Hot words -- the uncouth rich

Updated: 2013-10-18 08:12

(China Daily)

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The uncouth rich 土豪 (tuhao)

A new term, tuhao, has become very popular on the Internet. The first character, tu, means uncouth and the second, hao, referes to bold or bullying. The combination tuhao was originally used to mean "local lords". But now it is being used as a term to mock China's nouveaux riches.

After Apple released the new iPhone 5S, the gold-colored set became a must-have item for many Chinese. Consumers in China have become passionate about the gold-colored iPhone 5S sets, prompting the media to nicknamed them tuhao jin (or tuhao gold) which denotes the lavish and garish tastes of China's rising nouveau riche class.

People find tuhao to be aptly worded, because nouveaux riches have garish tastes and lack good cultural traits and sophistication. Although tuhao is a derisive term, it is being widely used by netizens to poke fun at the rich who are like luxurious products with little use or content.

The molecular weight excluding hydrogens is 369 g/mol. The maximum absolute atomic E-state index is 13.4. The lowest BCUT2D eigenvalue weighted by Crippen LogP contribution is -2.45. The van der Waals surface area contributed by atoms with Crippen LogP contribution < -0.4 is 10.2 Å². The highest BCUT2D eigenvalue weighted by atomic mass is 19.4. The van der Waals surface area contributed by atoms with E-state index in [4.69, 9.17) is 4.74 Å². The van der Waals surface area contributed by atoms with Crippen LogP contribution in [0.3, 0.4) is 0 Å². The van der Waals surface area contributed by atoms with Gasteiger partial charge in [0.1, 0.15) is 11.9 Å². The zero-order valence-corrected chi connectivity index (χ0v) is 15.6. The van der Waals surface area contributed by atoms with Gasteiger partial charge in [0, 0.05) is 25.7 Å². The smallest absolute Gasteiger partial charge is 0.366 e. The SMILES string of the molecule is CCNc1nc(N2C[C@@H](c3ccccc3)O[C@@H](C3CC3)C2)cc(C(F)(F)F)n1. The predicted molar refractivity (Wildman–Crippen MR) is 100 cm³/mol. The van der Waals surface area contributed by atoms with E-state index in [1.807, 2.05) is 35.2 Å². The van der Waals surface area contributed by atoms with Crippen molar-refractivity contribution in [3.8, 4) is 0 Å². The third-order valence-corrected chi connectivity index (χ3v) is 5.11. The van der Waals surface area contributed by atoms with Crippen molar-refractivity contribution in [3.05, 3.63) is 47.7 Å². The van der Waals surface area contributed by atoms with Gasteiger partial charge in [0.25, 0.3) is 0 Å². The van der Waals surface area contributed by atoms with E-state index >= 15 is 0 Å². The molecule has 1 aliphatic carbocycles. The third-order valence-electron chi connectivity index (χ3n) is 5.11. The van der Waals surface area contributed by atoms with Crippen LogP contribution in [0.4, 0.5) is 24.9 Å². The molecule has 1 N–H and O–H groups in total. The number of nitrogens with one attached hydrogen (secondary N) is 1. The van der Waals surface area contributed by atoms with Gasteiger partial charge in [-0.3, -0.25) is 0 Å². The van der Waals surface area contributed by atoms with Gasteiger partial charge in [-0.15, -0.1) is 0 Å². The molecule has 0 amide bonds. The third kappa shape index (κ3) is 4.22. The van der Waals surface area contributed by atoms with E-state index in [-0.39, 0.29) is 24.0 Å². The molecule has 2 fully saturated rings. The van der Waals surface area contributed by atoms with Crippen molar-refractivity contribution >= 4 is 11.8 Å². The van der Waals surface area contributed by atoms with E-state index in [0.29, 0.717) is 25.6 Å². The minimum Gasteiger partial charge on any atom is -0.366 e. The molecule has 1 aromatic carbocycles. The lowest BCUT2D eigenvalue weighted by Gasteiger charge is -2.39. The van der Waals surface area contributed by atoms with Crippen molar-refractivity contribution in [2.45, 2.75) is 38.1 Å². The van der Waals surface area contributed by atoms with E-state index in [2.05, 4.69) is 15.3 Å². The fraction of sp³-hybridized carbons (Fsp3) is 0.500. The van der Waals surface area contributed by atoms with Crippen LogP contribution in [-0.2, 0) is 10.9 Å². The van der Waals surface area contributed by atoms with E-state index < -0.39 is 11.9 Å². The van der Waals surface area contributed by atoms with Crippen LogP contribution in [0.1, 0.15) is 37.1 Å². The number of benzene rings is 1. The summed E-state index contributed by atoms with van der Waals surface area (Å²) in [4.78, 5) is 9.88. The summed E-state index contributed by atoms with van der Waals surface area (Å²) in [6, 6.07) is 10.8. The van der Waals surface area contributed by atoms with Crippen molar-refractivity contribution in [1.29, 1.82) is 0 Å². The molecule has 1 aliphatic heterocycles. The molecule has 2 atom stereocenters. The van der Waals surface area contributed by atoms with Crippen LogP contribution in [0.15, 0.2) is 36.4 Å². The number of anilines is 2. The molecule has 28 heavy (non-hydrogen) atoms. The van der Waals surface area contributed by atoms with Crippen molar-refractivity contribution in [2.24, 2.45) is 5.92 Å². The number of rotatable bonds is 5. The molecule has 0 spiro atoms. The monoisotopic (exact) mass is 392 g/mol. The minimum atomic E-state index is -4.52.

Tuhao has gone viral on Chinese social media in recent weeks. The popularity of the term can be a manifestation of the social phenomenon in China: the widening wealth gap and social stratification, which has made the public disdainful of the uncouth rich. But it also reflects money worship prevalent among some people because "let's be friends with tuhao", too, has become popular on weibo.